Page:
“Jesus of Nazareth was an apocalyptic prophet who anticipated the imminent end of the age and who warned his Jewish compatriots to repent in view of the cosmic crisis that was soon to come. God, Jesus proclaimed, would intervene in the course of history to overthrow the forces of evil, sending from heaven a divine-like figure called the Son of Man in a cataclysmic act of judgment.  This Son of Man would bring a new order to this world, a utopian kingdom to replace the evil empire that oppresses God’s people.   And this was to occur within Jesus’ generation.”

  – Bart Ehrman, biblical scholar and theologian

 

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4 Responses to “Christian Apologetics Can Be Embarrassing”

  1. Nan said

    In essence, I agree with what you’ve written. But I’m primarily commenting on your epilogue where Ehrman talks about the “Son of Man.” I find it interesting that he calls this individual a “divine-like figure.” He makes no mention that it is Jesus. (And if one carefully notes, there is nothing in the bible that says it is Jesus either.)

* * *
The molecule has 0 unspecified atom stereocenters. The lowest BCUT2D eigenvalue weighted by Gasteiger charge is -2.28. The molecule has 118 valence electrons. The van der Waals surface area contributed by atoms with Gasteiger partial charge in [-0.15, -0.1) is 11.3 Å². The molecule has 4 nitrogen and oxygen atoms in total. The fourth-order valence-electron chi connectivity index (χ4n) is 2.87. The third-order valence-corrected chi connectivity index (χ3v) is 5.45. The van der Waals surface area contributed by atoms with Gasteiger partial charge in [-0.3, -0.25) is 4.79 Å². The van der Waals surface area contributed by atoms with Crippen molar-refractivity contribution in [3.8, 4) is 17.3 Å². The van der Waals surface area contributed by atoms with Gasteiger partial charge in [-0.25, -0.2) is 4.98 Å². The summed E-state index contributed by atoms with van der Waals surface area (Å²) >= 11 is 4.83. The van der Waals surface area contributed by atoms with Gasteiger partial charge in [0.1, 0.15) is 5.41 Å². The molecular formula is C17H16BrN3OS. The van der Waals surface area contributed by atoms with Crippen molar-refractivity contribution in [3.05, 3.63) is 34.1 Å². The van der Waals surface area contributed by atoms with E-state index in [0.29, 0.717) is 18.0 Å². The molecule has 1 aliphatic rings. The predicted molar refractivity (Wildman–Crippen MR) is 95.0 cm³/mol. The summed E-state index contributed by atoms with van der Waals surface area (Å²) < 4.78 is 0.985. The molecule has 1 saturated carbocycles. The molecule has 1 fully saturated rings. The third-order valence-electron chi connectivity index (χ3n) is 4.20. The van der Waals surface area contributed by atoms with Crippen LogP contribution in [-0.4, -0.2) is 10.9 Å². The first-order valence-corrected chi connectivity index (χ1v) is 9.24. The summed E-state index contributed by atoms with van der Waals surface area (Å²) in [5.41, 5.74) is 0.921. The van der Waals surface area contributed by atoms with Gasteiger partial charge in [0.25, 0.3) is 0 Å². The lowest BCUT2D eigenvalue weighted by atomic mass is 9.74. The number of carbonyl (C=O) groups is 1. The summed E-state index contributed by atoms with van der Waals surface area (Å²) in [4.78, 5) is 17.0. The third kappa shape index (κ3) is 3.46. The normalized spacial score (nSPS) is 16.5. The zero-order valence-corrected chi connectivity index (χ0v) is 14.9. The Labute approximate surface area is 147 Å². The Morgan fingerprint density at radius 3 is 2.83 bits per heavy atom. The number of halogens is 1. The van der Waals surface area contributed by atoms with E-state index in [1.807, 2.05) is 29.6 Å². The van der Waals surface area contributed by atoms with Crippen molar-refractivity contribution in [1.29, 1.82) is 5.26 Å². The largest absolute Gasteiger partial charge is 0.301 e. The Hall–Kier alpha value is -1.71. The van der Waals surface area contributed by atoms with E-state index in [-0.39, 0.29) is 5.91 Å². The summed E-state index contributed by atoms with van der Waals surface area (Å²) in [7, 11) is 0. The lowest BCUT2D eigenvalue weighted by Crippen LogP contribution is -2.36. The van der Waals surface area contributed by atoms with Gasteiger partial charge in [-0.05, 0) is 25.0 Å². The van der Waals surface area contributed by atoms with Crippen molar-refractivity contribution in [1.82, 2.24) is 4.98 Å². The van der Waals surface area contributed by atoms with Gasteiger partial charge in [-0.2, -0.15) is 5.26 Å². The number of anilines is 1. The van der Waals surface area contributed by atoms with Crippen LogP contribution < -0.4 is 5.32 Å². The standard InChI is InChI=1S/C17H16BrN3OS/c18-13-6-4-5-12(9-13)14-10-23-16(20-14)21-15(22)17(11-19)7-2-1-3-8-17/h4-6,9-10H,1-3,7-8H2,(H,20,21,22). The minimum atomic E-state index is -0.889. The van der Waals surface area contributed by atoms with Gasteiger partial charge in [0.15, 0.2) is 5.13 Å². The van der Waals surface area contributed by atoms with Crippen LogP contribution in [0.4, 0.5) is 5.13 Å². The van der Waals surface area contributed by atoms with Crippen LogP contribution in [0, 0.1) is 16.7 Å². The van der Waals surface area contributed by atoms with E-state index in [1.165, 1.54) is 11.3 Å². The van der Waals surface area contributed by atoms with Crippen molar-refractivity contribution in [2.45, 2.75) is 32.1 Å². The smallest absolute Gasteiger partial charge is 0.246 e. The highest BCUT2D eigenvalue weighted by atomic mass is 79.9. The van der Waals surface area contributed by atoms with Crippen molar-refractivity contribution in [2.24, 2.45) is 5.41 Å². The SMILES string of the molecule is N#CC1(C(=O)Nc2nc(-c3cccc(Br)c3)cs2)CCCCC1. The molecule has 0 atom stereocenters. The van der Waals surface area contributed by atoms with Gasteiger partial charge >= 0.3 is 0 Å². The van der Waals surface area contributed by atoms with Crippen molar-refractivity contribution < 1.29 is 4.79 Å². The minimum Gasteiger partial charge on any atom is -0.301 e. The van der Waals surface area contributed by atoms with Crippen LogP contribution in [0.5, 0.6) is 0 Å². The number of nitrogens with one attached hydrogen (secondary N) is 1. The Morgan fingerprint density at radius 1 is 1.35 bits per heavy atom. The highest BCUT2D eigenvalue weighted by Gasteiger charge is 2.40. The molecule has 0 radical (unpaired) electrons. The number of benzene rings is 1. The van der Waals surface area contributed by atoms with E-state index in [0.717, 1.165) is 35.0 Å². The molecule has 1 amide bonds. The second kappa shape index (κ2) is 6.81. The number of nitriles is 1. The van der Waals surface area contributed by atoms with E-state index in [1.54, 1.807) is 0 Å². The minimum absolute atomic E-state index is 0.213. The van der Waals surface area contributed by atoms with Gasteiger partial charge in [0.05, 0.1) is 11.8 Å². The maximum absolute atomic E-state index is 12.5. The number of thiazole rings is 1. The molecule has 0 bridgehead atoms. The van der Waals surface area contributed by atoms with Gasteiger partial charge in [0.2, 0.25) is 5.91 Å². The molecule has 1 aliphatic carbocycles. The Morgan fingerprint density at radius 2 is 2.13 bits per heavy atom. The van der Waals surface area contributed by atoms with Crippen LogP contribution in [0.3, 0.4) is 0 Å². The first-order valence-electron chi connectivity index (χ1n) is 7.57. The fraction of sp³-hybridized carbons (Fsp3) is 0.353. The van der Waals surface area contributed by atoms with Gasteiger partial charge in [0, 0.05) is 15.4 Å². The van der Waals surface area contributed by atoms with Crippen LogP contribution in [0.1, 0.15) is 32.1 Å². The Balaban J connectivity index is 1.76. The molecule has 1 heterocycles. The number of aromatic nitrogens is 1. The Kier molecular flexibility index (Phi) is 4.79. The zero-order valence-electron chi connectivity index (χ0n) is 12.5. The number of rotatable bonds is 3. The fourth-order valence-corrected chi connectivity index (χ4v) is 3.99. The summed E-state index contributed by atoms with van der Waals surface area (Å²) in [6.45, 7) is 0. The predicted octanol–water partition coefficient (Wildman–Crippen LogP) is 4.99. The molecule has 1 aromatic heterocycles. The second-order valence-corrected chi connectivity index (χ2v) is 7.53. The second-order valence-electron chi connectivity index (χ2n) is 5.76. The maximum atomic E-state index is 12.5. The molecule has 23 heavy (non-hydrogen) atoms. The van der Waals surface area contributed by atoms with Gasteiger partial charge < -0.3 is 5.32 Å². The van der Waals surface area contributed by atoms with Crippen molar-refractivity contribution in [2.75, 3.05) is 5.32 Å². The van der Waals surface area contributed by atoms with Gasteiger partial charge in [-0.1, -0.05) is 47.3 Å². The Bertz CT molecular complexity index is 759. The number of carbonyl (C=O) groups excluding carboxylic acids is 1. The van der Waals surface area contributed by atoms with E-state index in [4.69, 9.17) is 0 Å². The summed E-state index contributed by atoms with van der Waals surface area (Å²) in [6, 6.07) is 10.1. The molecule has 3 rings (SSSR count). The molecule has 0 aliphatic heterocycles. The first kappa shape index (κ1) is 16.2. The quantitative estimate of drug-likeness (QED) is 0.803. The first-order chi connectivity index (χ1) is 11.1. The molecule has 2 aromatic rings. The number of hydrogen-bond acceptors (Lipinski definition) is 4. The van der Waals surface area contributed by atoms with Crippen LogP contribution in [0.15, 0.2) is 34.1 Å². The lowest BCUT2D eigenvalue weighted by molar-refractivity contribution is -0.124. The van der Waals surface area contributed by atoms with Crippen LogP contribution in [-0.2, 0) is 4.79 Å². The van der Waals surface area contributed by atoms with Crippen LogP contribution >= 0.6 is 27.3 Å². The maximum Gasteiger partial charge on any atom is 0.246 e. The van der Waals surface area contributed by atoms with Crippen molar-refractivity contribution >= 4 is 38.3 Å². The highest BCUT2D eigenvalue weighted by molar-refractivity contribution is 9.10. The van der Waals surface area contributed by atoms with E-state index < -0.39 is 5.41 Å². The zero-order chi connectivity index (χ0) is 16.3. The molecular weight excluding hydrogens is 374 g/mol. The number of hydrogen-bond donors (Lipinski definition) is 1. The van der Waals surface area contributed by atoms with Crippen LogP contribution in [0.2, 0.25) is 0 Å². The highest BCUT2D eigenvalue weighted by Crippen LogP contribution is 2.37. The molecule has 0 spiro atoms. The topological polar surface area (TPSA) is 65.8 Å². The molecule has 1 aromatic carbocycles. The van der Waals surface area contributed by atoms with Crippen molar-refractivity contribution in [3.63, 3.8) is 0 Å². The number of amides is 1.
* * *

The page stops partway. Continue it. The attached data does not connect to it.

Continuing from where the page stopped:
Yet this is what the church has taught for millenniums and what the majority of today’s Christians believe.

    The same goes for the “rider of the white horse” described in Revelation 19:11. The scriptures do not say it’s Jesus, yet believers are certain that’s who it is.

    It’s truly amazing how so many see only what they want to see when it comes to bible scripture.

    • chicagoja said

      Thanks for your comment Nan. As usual, you’re spot on. Actually, some of the Bible verses which say that the Son of man is coming are verses “spoken by Jesus.” Jesus refers to this person as the “Son of Man”, rather than saying I am coming. If the Son of Man is Jesus then Jesus is talking about himself in the third person, while in other verses by the same writer Jesus says, “I am coming”. There, he is obviously speaking in the first person. It definitely gives the impression that Jesus is referring to someone else when he says the Son of Man.

  2. babarahs said

    I agree…. Christian apologists never seem to understand the point that it’s okay to believe in something and have faith in that belief system, but it is intellectually dishonest to say that the Bible is the infallible Word of God when it contains so many inconsistencies.